Ritota attributes this rise to consumers reading labels and menus more closely. “This is particularly true among younger and middle-aged consumers,” he says.
FMI reports that 57 percent of shoppers in the “Younger Baby Boomers” (42 to 51 years old) category regularly buy organic foods. “Generation X”-ers (aged 28 to 41) follow close behind at 55 percent, then “Generation Y” (ages 18 to 27) at 51 percent and “Older Baby Boomers” (52 to 60) at 50 percent. Not quite half (46 percent) of “Matures” (61+) regularly purchase organic foods.
Leader and Ritota's sales increases support the findings of a recent study by foodservice research firm Technomic Information Services that organic and natural breads and grains are one of the major drivers in the growth of the organic and natural marketplace.
When Le Pain Quotidien Bakery and Communal Table, a bread-based quick-service chain with more than 80 stores in 11 countries, including almost 30 in California, New York and Washington, D.C., conducted a customer survey in 2005, half of the respondents said they came because they knew they would find organic products, says Catherine Lederer, the company's director of sustainability. With the increase in consumer awareness in the benefits of organic, she says that number has probably risen.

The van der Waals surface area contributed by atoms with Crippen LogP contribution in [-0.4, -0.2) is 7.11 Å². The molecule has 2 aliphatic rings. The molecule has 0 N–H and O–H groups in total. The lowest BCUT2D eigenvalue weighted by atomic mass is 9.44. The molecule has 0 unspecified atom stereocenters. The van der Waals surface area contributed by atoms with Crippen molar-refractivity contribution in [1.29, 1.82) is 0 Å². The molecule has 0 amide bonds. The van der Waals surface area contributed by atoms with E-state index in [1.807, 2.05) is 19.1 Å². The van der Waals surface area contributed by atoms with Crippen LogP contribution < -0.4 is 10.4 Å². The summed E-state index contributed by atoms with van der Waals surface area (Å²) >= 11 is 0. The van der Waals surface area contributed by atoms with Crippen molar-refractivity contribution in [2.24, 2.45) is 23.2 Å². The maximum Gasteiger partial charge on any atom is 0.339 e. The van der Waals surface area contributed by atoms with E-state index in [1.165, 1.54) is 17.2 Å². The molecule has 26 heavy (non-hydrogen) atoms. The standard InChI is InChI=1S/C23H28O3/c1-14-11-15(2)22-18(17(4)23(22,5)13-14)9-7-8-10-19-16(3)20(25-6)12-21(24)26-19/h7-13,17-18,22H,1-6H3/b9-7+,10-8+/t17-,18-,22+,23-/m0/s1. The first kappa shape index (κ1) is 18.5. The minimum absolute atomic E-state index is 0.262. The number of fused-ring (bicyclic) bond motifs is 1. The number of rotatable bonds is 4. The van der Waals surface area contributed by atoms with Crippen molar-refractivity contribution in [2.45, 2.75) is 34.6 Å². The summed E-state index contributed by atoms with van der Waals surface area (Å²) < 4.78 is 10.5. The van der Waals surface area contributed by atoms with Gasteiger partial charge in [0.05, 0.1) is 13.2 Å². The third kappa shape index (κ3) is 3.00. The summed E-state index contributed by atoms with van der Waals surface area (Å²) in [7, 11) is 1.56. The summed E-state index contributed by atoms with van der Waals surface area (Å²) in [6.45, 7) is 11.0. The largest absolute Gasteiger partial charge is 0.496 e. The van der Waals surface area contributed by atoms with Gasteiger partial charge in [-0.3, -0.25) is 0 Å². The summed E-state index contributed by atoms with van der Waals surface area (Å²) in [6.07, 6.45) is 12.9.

In addition to scratch-made, certified organic breads, Le Pain Quotidien also offers pastries made with natural and, whenever possible, organic ingredients.
“Our customers associate ‘natural’ and ‘organic’ with high standards of ingredient and production quality,” Lederer says.
Garcia agrees. “We don't have to spend as long explaining what organic means as we once did.”
Although there is no formal, government-regulated definition of “natural,” the Food and Drug Administration (FDA) allows the term to be used to describe food products that do not contain added color, artificial flavors or synthetic substances. “Organic” applies to the growing and production methods as well as to the food itself, and its use on labeling is closely regulated by the U.S. Department of Agriculture (USDA).